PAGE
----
I have just essentially finished a draft of a conference paper for later this week. As always, I write in a kind of fog, finding my meaning as I go. The result is more severely damaged than usual this time, and I have basically ended the paper on a completely different note than I started on. After having installed about five different things as the major theme along the way. So the process of writing went like this, essentially, and this is reflected in the complete draft I have now:
"This paper identifies foxes as the operative concept. But in fact, the great significance of this is that is about marigolds. Actually, the over-arching point of all this is humidifiers. One sees, thus, that this is most usefully read as a comment on whaling. Finally, the belatedness of the birthday emerges as the dominant concept."
Augh!!!! I have finally arrived at something I like ('the belatedness of the birthday') but the thought of revisiting and substantially revising the rest of this terrifically difficult paper to support that theme makes me want to tear my hair out.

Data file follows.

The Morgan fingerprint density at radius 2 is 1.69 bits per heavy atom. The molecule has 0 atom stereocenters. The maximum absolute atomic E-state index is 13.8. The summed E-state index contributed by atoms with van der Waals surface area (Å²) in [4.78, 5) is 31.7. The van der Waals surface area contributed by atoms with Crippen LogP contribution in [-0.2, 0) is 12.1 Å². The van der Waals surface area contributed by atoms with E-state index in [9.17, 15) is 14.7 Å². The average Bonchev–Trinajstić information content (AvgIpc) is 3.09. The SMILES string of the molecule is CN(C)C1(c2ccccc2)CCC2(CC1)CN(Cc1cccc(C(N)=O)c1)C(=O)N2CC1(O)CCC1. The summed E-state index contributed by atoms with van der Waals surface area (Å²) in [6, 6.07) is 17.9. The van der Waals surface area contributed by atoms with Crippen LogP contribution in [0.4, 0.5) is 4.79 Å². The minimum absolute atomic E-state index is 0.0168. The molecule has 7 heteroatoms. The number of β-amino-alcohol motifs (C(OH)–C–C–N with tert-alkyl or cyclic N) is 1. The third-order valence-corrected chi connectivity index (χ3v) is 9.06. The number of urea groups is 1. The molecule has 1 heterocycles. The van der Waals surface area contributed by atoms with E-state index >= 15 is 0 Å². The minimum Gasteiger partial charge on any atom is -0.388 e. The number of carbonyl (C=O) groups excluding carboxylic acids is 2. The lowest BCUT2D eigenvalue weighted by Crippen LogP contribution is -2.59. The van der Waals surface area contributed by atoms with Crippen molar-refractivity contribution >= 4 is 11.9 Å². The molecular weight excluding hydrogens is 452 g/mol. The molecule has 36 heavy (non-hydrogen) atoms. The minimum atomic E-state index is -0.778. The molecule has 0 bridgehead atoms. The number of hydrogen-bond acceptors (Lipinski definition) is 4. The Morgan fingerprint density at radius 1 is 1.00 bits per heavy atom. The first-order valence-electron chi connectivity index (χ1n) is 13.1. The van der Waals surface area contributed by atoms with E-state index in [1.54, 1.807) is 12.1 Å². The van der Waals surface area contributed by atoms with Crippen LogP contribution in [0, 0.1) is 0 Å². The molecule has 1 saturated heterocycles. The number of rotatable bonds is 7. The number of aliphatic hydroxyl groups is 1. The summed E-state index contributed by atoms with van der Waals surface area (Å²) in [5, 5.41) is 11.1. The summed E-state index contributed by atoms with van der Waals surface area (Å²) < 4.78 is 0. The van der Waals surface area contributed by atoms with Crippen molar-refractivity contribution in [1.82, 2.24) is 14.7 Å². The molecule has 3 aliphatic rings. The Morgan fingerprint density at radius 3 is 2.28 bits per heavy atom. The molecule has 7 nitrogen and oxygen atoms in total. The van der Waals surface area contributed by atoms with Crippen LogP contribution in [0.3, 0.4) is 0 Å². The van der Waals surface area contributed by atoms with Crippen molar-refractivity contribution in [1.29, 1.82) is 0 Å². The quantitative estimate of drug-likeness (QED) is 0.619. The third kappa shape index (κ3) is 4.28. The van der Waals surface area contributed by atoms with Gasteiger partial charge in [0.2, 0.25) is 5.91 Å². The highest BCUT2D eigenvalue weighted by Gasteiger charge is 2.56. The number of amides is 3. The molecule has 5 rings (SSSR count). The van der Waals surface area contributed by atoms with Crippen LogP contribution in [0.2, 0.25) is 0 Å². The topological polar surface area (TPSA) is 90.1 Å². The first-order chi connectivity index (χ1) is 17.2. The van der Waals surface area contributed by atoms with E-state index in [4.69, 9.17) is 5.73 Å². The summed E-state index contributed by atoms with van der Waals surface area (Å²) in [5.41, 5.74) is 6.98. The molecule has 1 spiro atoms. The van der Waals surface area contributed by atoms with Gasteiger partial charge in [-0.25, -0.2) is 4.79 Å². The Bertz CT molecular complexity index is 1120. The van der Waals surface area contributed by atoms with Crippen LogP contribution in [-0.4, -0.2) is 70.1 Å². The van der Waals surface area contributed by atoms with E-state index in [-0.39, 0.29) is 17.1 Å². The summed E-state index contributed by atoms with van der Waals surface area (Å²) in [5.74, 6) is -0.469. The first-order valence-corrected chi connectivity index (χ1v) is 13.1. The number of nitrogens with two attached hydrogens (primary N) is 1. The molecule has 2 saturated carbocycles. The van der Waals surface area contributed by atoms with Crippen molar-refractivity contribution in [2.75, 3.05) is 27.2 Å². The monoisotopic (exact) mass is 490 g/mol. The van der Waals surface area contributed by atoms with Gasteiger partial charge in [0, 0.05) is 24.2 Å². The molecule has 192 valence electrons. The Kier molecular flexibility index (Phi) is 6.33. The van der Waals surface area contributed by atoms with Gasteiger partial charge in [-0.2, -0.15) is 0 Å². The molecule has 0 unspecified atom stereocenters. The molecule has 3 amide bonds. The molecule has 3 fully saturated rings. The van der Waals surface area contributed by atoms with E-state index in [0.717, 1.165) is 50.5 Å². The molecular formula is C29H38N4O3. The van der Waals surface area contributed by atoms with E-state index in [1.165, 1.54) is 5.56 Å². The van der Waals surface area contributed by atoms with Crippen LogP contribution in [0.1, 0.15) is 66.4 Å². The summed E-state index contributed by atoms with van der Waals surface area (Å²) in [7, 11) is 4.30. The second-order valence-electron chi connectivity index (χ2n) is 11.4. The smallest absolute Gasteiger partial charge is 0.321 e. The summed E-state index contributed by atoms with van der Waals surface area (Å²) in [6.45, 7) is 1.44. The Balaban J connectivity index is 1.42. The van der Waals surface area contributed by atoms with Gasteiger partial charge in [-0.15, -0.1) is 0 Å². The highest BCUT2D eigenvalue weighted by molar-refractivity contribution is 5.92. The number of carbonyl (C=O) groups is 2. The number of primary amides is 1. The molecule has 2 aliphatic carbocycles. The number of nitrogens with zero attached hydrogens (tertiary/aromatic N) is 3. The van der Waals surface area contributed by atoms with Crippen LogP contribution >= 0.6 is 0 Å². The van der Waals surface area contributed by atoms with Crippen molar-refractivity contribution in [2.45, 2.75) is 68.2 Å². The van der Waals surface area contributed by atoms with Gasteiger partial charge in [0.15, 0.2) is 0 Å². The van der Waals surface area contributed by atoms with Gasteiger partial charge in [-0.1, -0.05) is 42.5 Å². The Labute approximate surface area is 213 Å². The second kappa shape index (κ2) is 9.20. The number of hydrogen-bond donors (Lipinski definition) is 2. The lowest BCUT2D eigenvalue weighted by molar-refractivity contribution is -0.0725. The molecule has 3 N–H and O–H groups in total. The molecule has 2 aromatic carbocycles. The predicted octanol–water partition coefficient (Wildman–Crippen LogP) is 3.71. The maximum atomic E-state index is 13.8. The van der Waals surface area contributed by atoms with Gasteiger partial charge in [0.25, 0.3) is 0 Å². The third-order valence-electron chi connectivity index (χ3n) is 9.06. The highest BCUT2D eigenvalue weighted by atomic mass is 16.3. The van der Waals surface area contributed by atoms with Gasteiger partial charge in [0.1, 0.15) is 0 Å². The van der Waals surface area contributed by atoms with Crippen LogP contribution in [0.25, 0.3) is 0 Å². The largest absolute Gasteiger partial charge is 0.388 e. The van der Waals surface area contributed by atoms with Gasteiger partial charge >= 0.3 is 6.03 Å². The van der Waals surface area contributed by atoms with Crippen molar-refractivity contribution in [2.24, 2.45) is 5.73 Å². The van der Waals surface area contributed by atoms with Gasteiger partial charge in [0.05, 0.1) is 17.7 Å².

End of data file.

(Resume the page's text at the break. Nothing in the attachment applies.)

So. I hate writing conference papers. There. I've said it. Something happens in the process that is different from when I just write, say, for publication. I wonder if this insane directionlessness that is much more characteristic of conference-paper-writing, for me, is the result of imagining my audience in a different way from the way I do when I write something that will not be presented aloud. I remain a very nervous presenter - that does not seem to be diminishing at all, unfortunately. And so I am wondering if those nerves play themselves out in an excessively jittery, unfocused approach to writing the actual papers for presentation.